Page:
Where does noise pollution come from

Let me start by telling you about a typical day in my life. Every morning, I wait for my bus to school at the bus stop next to the main road where I can hear the sound of cars zooming past and maybe the occasional honking. Upon reaching school, as I make my way to class, I am always slightly disturbed by the loud clanking of metals and the welding sparks from a nearby construction site of a new school building. After class, I normally head to the canteen for lunch where I would walk past the open-air space where school events are regularly held with music and occasional announcements blasted through the loud speakers.

These noises that I hear everyday are in fact major sources of noise pollution in urban areas. And not until I review my day did I realise how much I have been bombarded with all these noises! Thus, I encourage you to, likewise, evaluate your daily activities to get a better sense of your level of exposure to noise pollution.

Since I have established the significance of noise pollution in my previous post, it is imperative that we begin step-by-step to tackle the issue. For a start, we can be keep ourselves informed of the possible sources of noise pollution to prevent and protect ourselves from harm by looking at the different types of noise pollution.

The sources of noise pollution can be broadly divided into 2 categories:

  1. Industrial Noise

            – Factories (eg. operation of machines, motors)

            The level of noise, however, varies depending on the type of industry and capacity of machines. Lighter industries such as textile emit lower level of noise than heavy industries like steel and iron due to the lighter nature of the material and lower capacity of machines involved.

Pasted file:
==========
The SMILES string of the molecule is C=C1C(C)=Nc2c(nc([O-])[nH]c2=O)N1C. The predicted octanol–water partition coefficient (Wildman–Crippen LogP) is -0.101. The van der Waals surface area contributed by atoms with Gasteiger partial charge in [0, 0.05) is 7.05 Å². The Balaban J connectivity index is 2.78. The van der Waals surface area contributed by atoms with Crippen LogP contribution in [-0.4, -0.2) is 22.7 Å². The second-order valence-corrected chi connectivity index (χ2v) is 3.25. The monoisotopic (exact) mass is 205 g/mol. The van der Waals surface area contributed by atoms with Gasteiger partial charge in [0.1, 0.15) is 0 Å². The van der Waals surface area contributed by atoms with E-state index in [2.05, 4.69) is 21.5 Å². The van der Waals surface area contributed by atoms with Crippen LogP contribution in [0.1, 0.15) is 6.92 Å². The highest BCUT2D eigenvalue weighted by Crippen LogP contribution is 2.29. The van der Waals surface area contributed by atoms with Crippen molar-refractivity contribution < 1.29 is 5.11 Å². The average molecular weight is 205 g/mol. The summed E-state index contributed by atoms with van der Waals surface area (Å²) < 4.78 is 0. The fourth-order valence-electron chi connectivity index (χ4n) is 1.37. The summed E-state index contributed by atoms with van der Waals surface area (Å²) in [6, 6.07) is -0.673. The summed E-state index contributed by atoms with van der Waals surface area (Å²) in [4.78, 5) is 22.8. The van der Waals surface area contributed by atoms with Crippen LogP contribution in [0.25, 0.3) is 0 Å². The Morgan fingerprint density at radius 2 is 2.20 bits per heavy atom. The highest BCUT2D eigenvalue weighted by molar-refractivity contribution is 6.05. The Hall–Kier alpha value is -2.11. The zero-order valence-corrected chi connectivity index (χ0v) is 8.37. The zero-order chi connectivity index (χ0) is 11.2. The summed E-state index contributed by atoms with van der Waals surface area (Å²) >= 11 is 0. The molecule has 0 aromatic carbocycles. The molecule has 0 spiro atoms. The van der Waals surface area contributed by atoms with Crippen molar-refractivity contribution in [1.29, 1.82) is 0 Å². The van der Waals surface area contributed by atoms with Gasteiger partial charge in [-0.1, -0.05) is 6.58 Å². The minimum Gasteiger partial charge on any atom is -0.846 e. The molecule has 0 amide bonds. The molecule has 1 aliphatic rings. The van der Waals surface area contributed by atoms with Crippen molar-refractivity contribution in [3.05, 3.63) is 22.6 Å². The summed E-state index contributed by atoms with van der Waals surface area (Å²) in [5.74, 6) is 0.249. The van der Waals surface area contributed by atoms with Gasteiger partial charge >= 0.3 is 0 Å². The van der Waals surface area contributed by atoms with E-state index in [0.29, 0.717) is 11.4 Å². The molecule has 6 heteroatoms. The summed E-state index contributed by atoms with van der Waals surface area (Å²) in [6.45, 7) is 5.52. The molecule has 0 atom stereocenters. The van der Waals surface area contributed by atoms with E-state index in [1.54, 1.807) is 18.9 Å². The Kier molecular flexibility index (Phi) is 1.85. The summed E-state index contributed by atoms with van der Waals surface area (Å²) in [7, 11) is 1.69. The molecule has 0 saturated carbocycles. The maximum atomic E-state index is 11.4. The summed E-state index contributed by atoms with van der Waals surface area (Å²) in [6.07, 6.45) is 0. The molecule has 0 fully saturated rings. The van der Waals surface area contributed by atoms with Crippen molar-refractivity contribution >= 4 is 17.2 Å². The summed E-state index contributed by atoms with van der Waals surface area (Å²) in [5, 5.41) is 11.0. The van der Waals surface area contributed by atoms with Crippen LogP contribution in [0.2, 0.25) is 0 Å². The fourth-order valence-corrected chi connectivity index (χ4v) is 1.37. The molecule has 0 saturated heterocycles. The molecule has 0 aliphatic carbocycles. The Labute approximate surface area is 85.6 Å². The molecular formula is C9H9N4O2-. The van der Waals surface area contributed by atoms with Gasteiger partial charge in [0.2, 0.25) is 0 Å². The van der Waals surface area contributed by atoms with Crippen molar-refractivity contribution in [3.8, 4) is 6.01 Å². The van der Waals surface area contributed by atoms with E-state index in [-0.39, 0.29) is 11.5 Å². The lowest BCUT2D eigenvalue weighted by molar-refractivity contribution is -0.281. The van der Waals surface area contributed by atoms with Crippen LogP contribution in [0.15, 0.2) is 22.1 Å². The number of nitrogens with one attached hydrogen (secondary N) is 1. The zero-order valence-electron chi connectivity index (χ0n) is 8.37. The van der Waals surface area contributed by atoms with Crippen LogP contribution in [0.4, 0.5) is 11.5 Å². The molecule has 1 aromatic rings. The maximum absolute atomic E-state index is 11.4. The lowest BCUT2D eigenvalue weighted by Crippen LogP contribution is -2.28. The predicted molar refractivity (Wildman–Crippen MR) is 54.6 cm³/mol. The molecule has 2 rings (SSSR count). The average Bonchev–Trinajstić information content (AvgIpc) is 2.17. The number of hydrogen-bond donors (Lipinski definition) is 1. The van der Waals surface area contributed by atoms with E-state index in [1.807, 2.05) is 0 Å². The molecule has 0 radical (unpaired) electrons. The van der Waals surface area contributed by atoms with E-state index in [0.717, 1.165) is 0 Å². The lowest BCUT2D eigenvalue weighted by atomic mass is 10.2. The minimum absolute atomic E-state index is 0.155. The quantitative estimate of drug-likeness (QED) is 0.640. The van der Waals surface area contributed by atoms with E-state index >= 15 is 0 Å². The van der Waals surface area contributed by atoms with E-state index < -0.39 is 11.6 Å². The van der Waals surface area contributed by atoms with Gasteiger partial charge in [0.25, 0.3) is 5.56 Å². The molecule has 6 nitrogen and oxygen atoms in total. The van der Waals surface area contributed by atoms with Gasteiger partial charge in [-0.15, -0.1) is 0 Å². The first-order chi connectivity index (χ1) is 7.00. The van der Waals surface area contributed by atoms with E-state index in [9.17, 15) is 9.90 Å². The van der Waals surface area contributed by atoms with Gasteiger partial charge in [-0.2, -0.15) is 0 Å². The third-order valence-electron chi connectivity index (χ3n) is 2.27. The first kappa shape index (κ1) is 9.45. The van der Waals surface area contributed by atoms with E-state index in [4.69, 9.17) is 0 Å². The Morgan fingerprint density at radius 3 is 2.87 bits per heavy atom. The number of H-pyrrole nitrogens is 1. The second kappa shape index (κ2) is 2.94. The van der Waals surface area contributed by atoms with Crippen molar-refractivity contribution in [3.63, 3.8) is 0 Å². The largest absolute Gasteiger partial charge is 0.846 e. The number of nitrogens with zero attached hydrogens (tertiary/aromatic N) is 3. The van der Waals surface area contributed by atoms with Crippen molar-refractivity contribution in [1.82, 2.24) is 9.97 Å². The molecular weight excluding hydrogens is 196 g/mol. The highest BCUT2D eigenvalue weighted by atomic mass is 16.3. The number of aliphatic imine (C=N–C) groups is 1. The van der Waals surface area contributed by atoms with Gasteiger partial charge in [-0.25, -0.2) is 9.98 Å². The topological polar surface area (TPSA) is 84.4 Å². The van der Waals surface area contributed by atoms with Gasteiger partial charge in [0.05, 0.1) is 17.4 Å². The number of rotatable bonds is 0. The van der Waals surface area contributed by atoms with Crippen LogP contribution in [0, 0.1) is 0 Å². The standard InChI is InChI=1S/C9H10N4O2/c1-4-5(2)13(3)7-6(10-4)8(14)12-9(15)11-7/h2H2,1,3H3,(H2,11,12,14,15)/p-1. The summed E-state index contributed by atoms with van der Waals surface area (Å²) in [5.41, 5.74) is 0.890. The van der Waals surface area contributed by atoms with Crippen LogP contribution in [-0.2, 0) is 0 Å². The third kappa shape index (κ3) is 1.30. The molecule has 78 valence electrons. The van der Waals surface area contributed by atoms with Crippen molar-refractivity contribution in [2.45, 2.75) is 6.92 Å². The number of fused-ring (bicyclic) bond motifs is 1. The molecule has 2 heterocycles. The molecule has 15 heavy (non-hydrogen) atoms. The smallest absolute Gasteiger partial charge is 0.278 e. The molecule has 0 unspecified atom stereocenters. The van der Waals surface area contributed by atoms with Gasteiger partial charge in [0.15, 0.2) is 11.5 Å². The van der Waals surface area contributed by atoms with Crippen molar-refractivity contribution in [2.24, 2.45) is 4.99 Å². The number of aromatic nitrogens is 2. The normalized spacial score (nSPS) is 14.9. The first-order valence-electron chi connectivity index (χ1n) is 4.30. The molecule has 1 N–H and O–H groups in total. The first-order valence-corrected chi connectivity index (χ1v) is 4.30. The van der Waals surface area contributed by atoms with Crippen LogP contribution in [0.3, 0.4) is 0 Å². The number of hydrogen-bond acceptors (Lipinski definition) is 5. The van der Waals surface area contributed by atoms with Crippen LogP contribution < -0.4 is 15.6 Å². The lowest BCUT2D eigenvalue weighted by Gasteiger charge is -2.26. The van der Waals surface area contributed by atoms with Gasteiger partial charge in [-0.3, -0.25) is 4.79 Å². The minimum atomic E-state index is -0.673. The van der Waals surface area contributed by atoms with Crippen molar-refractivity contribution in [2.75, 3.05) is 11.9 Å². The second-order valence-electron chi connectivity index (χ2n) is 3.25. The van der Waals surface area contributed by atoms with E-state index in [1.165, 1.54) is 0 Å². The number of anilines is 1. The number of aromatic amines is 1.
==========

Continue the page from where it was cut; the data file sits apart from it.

– Construction sites (eg. operation of cranes, welding)

  1. Non-industrial Noise

            – Transportation (eg. road traffic – road-contact noise, engine noise, congestion

                                               rail traffic – wheel squeal, engine noise

                                               air traffic – aircraft taking off/landing)

            – Residential Areas (eg. cooling and heating systems, household equipments)

            – Community (eg. concerts, festivals, clubs)

It is important to take note that the level of noise from both industrial and non-industrial sources varies temporally and spatially, depending on the time of day and concentration of the sources.

By being informed that noise pollution comes from various sources we are potentially exposed to everyday, we can be more conscious about the level of risk of harm from noise pollution we are subjected to. But you might be asking, at what level do these noises go beyond being merely a nuisance to a substantial health threat? This will be covered in the following blog, so stay tuned!


WHO(1999). Guidelines on Community Noise. Retrieved August 25, 2016, from http://www.euro.who.int/en/health-topics/environment-and-health/noise/data-and-statistics